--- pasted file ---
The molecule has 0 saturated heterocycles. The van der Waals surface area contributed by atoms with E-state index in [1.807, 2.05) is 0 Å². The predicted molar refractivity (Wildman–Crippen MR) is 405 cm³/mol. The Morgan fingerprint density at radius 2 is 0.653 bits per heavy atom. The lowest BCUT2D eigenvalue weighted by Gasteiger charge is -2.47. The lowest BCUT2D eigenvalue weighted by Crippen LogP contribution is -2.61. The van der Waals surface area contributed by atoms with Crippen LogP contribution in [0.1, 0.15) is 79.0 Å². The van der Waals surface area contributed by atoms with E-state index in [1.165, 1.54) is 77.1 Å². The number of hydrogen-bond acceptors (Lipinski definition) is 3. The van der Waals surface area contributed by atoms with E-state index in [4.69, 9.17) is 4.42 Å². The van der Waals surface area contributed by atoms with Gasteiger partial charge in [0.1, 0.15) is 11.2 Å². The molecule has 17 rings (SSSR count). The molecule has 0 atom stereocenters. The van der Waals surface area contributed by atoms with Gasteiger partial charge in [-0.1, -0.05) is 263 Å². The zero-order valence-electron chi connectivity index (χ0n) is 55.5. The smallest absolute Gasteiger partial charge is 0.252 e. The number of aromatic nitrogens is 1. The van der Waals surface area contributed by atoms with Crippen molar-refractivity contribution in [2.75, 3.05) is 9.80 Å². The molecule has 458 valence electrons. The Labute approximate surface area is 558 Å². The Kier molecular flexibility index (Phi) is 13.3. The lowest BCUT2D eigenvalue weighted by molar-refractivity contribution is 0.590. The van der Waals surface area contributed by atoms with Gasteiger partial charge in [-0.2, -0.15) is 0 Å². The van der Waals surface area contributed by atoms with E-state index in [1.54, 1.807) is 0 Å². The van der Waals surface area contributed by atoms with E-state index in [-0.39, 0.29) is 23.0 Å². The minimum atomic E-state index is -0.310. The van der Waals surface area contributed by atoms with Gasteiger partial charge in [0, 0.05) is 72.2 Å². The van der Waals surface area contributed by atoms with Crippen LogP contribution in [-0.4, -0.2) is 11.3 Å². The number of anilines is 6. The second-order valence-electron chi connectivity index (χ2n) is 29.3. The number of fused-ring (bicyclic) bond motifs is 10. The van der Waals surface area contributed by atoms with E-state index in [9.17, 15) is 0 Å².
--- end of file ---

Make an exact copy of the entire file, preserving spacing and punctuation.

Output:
The molecule has 0 saturated heterocycles. The van der Waals surface area contributed by atoms with E-state index in [1.807, 2.05) is 0 Å². The predicted molar refractivity (Wildman–Crippen MR) is 405 cm³/mol. The Morgan fingerprint density at radius 2 is 0.653 bits per heavy atom. The lowest BCUT2D eigenvalue weighted by Gasteiger charge is -2.47. The lowest BCUT2D eigenvalue weighted by Crippen LogP contribution is -2.61. The van der Waals surface area contributed by atoms with Crippen LogP contribution in [0.1, 0.15) is 79.0 Å². The van der Waals surface area contributed by atoms with E-state index in [1.165, 1.54) is 77.1 Å². The number of hydrogen-bond acceptors (Lipinski definition) is 3. The van der Waals surface area contributed by atoms with E-state index in [4.69, 9.17) is 4.42 Å². The van der Waals surface area contributed by atoms with Gasteiger partial charge in [0.1, 0.15) is 11.2 Å². The molecule has 17 rings (SSSR count). The molecule has 0 atom stereocenters. The van der Waals surface area contributed by atoms with Gasteiger partial charge in [-0.1, -0.05) is 263 Å². The zero-order valence-electron chi connectivity index (χ0n) is 55.5. The smallest absolute Gasteiger partial charge is 0.252 e. The number of aromatic nitrogens is 1. The van der Waals surface area contributed by atoms with Crippen molar-refractivity contribution in [2.75, 3.05) is 9.80 Å². The molecule has 458 valence electrons. The Labute approximate surface area is 558 Å². The Kier molecular flexibility index (Phi) is 13.3. The lowest BCUT2D eigenvalue weighted by molar-refractivity contribution is 0.590. The van der Waals surface area contributed by atoms with Gasteiger partial charge in [-0.2, -0.15) is 0 Å². The van der Waals surface area contributed by atoms with E-state index in [1.54, 1.807) is 0 Å². The van der Waals surface area contributed by atoms with E-state index in [-0.39, 0.29) is 23.0 Å². The minimum atomic E-state index is -0.310. The van der Waals surface area contributed by atoms with Gasteiger partial charge in [0, 0.05) is 72.2 Å². The van der Waals surface area contributed by atoms with Crippen LogP contribution in [-0.4, -0.2) is 11.3 Å². The number of anilines is 6. The second-order valence-electron chi connectivity index (χ2n) is 29.3. The number of fused-ring (bicyclic) bond motifs is 10. The van der Waals surface area contributed by atoms with E-state index in [9.17, 15) is 0 Å².